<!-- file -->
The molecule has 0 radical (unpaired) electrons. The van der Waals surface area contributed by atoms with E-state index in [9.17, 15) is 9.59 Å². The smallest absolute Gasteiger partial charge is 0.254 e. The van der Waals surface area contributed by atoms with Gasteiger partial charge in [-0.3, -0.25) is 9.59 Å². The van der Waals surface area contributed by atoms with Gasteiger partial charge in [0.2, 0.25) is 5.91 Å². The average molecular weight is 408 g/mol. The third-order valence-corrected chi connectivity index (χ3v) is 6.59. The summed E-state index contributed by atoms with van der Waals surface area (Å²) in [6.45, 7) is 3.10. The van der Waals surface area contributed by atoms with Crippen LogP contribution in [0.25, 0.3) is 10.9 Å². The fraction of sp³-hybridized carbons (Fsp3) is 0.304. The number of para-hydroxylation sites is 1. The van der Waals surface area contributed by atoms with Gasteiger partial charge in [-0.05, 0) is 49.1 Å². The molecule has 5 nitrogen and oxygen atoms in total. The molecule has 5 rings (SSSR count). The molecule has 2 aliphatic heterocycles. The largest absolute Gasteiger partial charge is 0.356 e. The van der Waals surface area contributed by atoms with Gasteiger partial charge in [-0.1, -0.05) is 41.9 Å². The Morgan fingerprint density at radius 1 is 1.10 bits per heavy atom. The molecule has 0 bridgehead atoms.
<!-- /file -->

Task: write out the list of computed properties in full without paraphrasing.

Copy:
The molecule has 0 radical (unpaired) electrons. The van der Waals surface area contributed by atoms with E-state index in [9.17, 15) is 9.59 Å². The smallest absolute Gasteiger partial charge is 0.254 e. The van der Waals surface area contributed by atoms with Gasteiger partial charge in [-0.3, -0.25) is 9.59 Å². The van der Waals surface area contributed by atoms with Gasteiger partial charge in [0.2, 0.25) is 5.91 Å². The average molecular weight is 408 g/mol. The third-order valence-corrected chi connectivity index (χ3v) is 6.59. The summed E-state index contributed by atoms with van der Waals surface area (Å²) in [6.45, 7) is 3.10. The van der Waals surface area contributed by atoms with Crippen LogP contribution in [0.25, 0.3) is 10.9 Å². The fraction of sp³-hybridized carbons (Fsp3) is 0.304. The number of para-hydroxylation sites is 1. The van der Waals surface area contributed by atoms with Gasteiger partial charge in [-0.05, 0) is 49.1 Å². The molecule has 5 nitrogen and oxygen atoms in total. The molecule has 5 rings (SSSR count). The molecule has 2 aliphatic heterocycles. The largest absolute Gasteiger partial charge is 0.356 e. The van der Waals surface area contributed by atoms with Gasteiger partial charge in [-0.1, -0.05) is 41.9 Å². The Morgan fingerprint density at radius 1 is 1.10 bits per heavy atom. The molecule has 0 bridgehead atoms.